Mythbusting: Don’t the Oilsands Only Benefit Alberta?
Enemies of ethical oil frequently try to frame their argument in a way that isolates Alberta. That’s one of their tactics: to make it seem like Alberta benefits from its oilsands resource, while everyone else in Canada gets left out, or worse, has to suffer the negative international publicity around the oilsands. The irony is that it’s these same folks who are responsible for stirring up all that bad publicity through their spread of misinformation and hyperbole about the oilsands. Mike Hudema, for example, a local Greenpeace campaigner calls Alberta “a rogue province that is setting all the other provinces back.” He, like others who try to vilify Alberta, are doing their best to revive old, fading tensions between Eastern and Western Canada. Talk about setting the country back.
In reality, the oilsands have quickly become one of the entire country’s most vibrant job creators. And the benefits to people from B.C. to the Atlantic provinces have mushroomed at a breathtaking rate, and promise to deliver decades, and billions of dollars, more in benefits to regions all across Canada, including some of the most economically challenged places in the country.
The independent, non-profit Canadian Energy Research Institute (CERI) — a partnership between academia, industry and government — has calculated that Canada’s Gross Domestic Product (essentially the size of its economic output, or, more simply, how rich our country is) will be boosted by nearly $800 billion by as early as 2020 by the oilsands alone. A lot of that GDP growth will happen well outside Alberta’s borders.
Ontario, for one – well poised to build the machinery and equipment needed in the oilsands region – stands to benefit to the tune of more than $100 billion, according to CERI’s studies. To put that into perspective, the entire Ontarian auto manufacturing sector contributed 2.6% of Ontario’s 2009 GDP of about $550 billion—or roughly $14 billion. Other provinces and territories will see more than $53 billion flow their way directly from the economic spin-off effects of the oilsands. And the number of jobs created directly, or indirectly, by the oilsands? Nearly a quarter of a million. Fully 44% of all the employment effects of oilsands investment —nearly half — happens outside Alberta.
People in Newfoundland already know all about the incredibly salubrious effects that the oilsands can have on communities thousands of kilometres away from Fort McMurray. Parts of that province that had been economically stagnant for years, due to the closing of the Atlantic cod fishery, the primary economic driver in the area, have seen unemployment rates dive and watched their towns come back to life again thanks to the planes that carry thousands of workers to Alberta, where they can earn six figure paycheques, and then back home again, where they can spend it.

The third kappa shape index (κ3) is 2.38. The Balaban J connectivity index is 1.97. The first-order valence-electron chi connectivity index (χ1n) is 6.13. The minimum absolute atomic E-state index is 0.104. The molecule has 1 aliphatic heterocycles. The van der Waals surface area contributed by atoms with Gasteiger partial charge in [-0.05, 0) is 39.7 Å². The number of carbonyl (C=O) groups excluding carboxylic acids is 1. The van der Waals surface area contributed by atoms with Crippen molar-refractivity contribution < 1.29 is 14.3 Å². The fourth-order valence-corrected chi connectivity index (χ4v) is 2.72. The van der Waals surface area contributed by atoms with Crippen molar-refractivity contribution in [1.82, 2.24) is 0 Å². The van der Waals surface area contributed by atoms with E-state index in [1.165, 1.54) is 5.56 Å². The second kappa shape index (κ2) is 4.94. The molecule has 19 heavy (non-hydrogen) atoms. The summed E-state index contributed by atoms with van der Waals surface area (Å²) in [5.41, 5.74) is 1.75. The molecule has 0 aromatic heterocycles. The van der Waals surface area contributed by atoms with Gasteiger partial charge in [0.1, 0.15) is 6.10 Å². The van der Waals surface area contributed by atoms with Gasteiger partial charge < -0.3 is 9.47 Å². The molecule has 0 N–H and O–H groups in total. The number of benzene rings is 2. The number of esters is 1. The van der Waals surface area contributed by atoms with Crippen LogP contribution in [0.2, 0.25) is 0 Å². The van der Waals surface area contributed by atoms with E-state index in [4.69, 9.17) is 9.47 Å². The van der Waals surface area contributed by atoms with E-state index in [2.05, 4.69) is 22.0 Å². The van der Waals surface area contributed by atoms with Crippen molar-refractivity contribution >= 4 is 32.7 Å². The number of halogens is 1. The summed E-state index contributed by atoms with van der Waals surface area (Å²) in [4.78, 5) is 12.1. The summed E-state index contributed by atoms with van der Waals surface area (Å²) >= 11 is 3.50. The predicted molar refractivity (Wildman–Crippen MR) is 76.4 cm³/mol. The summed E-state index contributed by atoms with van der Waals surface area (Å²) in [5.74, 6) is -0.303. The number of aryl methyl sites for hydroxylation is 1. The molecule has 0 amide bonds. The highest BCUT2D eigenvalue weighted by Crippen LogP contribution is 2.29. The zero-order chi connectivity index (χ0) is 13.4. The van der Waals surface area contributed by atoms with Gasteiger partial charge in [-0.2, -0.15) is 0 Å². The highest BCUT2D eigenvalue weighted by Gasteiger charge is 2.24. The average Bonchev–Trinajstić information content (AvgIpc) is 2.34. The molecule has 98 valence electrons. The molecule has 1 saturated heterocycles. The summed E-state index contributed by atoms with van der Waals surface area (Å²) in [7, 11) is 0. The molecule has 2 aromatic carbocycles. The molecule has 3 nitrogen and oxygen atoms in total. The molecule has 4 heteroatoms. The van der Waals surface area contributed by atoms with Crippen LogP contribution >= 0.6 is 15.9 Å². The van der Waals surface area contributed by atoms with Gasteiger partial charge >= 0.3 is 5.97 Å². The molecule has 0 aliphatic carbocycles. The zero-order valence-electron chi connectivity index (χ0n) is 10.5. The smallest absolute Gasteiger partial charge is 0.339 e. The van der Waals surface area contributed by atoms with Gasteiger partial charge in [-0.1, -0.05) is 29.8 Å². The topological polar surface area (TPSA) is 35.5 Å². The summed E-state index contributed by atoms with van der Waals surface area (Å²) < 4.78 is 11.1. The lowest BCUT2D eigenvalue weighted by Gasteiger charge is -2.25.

First Nations people unfortunately face some of the most formidable economic challenges in the country: About half of all Canada’s aboriginals subsist on an income of less than $10,000 annually. The oilsands, though, has quickly become the largest employer of First Nations people in the country, offering them valuable skills and a way for their communities to permanently end their generations-old dependency on the federal government. In 2008 alone, the oilsands provided more than $575 million worth of contract work to aboriginal-run firms in Northern Alberta; in the last decade, companies owned by First Nations people and bands, collected more than $3 billion from oilsands-related contracts. The tiny Fort McKay First Nation counts just 648 people in its band: it collects more than $100 million in revenue through the companies it owns that service oilsands producers. That’s more than $150,000 for every single person in the community.
And, of course, the oilsands represent a massive and growing tax base for municipalities, provincial governments and Ottawa: nearly half a trillion dollars in taxes and royalties are expected to flow to levels of government across the country. In a nation of just 34 million people, that’s like handing each and every man, woman and child a cheque for $14,400 worth of government services, or nearly $58,000 for a family of four. That’s money that can be spent on hospitals, schools, and all manner of other social programs that will benefit all Canadians.
This is a huge part of what makes the oilsands resource so ethical: while revenues from Conflict Oil in places like Saudi Arabia, Nigeria, and Libya ends up enriching the Swiss bank accounts of dictators and their cronies, and to fund the guns and tanks they use to sow strife and to oppress their own people, Canada’s oil revenues deliver jobs, economic opportunity and social support to everyone in the country. The oilsands aren’t just about economic growth for one province, as the anti-oilsands lobby would have you believe; they are about advancing the values of social justice and fairness that Canadians so firmly believe in.